Linnéa Lindstrom Designs a New Career

Linnea Lindstrom in her home-based design business.
Linnea Lindstrom in her home-based design business.

It doesn't take a lengthy conversation with Linnea Lindstrom to understand where she's coming from. She uses basic descriptive words - rustic, reused, balance, beauty - to describe what motivates her.

"Surrounding yourself with beauty enhances who you are. If your home feels good, then you'll love coming home," says the interior decorator. "I know when my house is a mess or a room is not exactly the way I think it should be, for me, I feel off balance. I like walking into a room and smiling."

It's this approach that Lindstrom takes when working with clients through her home-based business. Called "Linnea - The Home Boutique," Lindstrom began operating her antiques, home furnishing and fabrics store nearly four years ago. She originally opened the shop on Greenmanville Avenue in Mystic, but after 18 months decided to move the business.

She spent another year at a storefront in downtown Mystic before deciding to move again, this time into the historic Old Mystic home she shares with her husband.

The location serves as the ideal showroom for clients trying to determine if Lindstrom's design aesthetic reflects what they want to achieve in their own homes. Lindstrom describes her home interior as a "work in progress."

"Josh says it's like living in a museum," she says of her husband's patience with her constant redecorating, "because the exhibits are always changing."

The great room has been in transition since they moved into the house, serving as a barely used dining room and then an empty room. Older homes tend to have longer rooms, which made it difficult to position a couch and TV, she says.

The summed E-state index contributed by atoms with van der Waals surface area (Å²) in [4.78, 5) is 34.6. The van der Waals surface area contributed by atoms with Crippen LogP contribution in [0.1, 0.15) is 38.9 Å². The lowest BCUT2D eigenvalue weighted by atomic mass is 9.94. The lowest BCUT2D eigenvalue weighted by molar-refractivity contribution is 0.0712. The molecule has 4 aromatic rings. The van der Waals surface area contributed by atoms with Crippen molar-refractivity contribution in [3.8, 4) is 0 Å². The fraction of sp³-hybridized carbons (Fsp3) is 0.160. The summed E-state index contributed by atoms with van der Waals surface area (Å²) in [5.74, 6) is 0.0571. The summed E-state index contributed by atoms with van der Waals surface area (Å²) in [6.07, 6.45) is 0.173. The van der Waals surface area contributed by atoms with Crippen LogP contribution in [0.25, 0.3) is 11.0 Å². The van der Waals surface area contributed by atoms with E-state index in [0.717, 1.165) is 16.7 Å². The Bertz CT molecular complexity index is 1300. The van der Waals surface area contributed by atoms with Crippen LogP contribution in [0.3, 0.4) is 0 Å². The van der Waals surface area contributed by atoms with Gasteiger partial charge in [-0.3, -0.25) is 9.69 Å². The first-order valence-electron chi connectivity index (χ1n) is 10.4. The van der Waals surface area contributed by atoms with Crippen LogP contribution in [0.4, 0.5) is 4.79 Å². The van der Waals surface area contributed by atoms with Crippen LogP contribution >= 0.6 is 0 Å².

In the last four months, however, she's made it work.

The great room, which is the main hang out area just off the kitchen, is golden yellow. A green two-seat bench, which Lindstrom foraged from the town dump, sits underneath a window. Some shelving in the corner is suspended from the ceiling by a Jacob's ladder culled from an old boat.

Her office upstairs has a farm table as the centerpiece, where she spreads out fabric swatches. A light fixture shaped like an iron globe and embossed with leaves hangs over it. A white loveseat that she bought for $10 at a yard sale, faces the desk. A series of wall units are filled with spools of thread she collects from yard sales and the walls of the room are a vibrant green.

"I love being in this room. It's a good place to be creative," she says.

Down the hall is Lindstrom's "room of her own," which is her dressing room and closet. An armoire is filled with IKEA shelves, a chaise is positioned in front of one window and a squat yellow chair provides a perfect place to sit when she's putting on her shoes, which are tucked away on a short bookcase behind the door.

Every room has window treatments that she made; nearly every item in the home was salvaged from a yard sale, the dump or the attic of a relative.

It doesn't take a lot of money, but rather passion, to make your home inviting, she says.

"In the past, interior design has had the reputation that the average person can't have it, that you have to be wealthy and you need a very posh decorator to come into your home. But with HGTV, home decorating has really taken off as a branch of interior design," she says.

"I'm a down-to-earth, unassuming person, so I can work with anyone," adds Lindstrom. "Decorating has become a 'non-uppity' profession."

Lindstrom earned a degree in design and later in public relations and advertising. Six months after being hired at the Greater Mystic Chamber of Commerce she was named the organization's executive director. She held the position for 10 years, during which she made numerous contacts that would later be useful when she started her business.

She's dressed windows for businesses during the holidays and also decorated homes. She's also learned that some of her clients are often embarrassed to have a professional come into their home, for fear they'll be told that everything they've done is wrong.

"You go to an electrician if you need wiring done or a carpenter if you need something built. You'll go to an expert for a lot of things, but people often think that just anyone can put a sofa in a room," she explains.

"If you walk into a room and you have that 'a ha' moment, you know that it's been done right. ... I think I've found my niche in decorating and home design. It really does make a difference in people's lives."


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